The genetic mutations that cause many of the known hereditary cancer syndromes have been identified, and genetic testing can confirm whether a condition is, indeed, the result of an inherited syndrome. Genetic testing is also done to determine whether family members without obvious illness have inherited the same mutation as a family member who is known to carry a cancer-associated mutation.

Inherited genetic mutations can increase a person’s risk of developing cancer through a variety of mechanisms, depending on the function of the gene. Mutations in genes that control cell growth and the repair of damaged DNA are particularly likely to be associated with increased cancer risk.

What do you need to know about genetically inherited diseases and genetic tests?

Here’s a short list of important facts useful to know concerning genetic mutations and testing:

  • Genetic mutations play a role in the development of all cancers. Most of these mutations occur during a person’s lifetime, but some mutations, including those that are associated with hereditary cancer syndromes, can be inherited from a person’s parents.
  • Inherited mutations play a major role in the development of about 5 to 10 percent of all cancers.
  • The genetic mutations associated with more than 50 hereditary cancer syndromes have been identified, and genetic tests can help tell whether a person from a family with such a syndrome has one of these mutations.
  • A genetic counselor, doctor, or other healthcare professional trained in genetics can help an individual or family understand genetic test results.
  • A high genetic likelihood of developing a certain type of cancer is not a certainty that a person will develop that cancer. The risks and benefits of precautionary or preemptive surgeries have to be determined on a case by case basis.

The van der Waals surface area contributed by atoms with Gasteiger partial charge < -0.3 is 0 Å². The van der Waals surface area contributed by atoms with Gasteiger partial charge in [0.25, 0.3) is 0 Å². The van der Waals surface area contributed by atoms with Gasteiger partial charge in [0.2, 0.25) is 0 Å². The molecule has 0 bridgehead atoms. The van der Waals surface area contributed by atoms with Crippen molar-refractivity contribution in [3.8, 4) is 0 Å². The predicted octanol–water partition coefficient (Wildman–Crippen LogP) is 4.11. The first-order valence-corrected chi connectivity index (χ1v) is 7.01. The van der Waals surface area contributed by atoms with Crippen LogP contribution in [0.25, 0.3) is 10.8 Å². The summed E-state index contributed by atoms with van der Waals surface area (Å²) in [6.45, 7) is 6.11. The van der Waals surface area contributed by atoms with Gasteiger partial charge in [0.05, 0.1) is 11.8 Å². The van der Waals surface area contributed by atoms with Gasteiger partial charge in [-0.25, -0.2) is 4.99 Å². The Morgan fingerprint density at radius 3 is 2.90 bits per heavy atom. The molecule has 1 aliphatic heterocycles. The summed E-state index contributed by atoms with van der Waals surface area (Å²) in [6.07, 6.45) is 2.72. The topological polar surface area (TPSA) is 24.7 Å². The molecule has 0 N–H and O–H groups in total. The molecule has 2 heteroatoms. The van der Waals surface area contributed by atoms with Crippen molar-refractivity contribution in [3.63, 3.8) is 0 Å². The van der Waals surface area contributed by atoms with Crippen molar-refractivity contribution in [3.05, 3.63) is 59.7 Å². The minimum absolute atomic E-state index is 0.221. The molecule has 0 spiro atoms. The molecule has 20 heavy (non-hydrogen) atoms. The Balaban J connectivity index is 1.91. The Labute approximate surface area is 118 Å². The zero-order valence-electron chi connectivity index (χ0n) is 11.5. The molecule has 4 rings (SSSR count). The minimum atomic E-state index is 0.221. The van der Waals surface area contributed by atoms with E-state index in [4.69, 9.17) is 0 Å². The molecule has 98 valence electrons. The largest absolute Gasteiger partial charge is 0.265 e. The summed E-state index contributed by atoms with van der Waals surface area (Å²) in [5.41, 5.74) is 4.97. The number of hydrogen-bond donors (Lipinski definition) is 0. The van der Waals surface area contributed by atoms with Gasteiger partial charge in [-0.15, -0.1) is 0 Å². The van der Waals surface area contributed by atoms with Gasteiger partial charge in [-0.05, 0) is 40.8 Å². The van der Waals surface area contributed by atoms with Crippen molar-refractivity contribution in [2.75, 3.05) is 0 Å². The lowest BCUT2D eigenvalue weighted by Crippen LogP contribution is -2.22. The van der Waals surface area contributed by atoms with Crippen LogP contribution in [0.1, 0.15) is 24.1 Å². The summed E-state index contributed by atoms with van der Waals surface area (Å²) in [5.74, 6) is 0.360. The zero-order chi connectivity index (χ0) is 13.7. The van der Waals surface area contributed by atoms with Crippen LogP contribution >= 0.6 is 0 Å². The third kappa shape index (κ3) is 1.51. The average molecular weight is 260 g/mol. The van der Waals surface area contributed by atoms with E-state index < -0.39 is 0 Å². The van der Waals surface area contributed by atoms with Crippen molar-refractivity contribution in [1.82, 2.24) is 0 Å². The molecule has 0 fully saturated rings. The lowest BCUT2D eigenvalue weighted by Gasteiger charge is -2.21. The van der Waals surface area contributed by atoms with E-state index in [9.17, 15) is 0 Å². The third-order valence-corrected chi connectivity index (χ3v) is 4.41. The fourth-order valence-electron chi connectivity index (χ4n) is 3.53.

• Often, discovering potential genetic mutations may lead a person to alter behaviors, diet and other aspects of health and wellness that can help improve quality of life and health without undertaking dramatic steps.

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Be sure to check out the CBIA Healthy Connections wellness program at your company’s next renewal. It’s free as part of your participation in CBIA Health Connections!

Autumn Fitness Includes Walking Our Way to Better Health

Autumn in New England is, for many of us, as good as it gets — warm days, crisp evenings, the smell of wood fires, pumpkins and freshly picked apples, breathtakingly colorful, scenic panoramas in every direction…what could be bad? Well, the days are getting shorter, the evenings colder and winter isn’t far away — but let’s stay focused on the positive, okay?

This is a great time of year to be outdoors walking, riding and hiking, working in the yard and enjoying the fresh air and beautiful scenery. As the cooler weather approaches it may portend the limitation of certain outdoor activities, but as is said, “When one door closes, another opens.” In this case, it’s the opportunity to continue our commitment to improved health and fitness, and to plan activities that will prevent us from winter stagnation. That may include many kinds of indoor fitness activities such as aerobic workouts, spinning, dance, yoga, swimming, athletics and much more, but also includes outdoor recreation such as hiking, bicycling and sports that can be practiced until the big chill sets in.

Dressing properly for the cooler weather is critical, as is proper hydration. It’s also important to remember to protect ourselves from damaging ultraviolet rays. However warming and enriching, sunshine damages unprotected skin all year long, and we need to continue using sunscreen and protecting our eyes as well, even in the cooler months.

Autumn also is a good time to moderate our diets, and a chance to implement good nutritional practices that may help reduce the seasonal gluttony (and related guilt) that accompanies the rapidly approaching holidays. Taking the time now to focus on sugar, fat, salt and carbohydrate intake will leave us in far better shape come January!

Walk the walk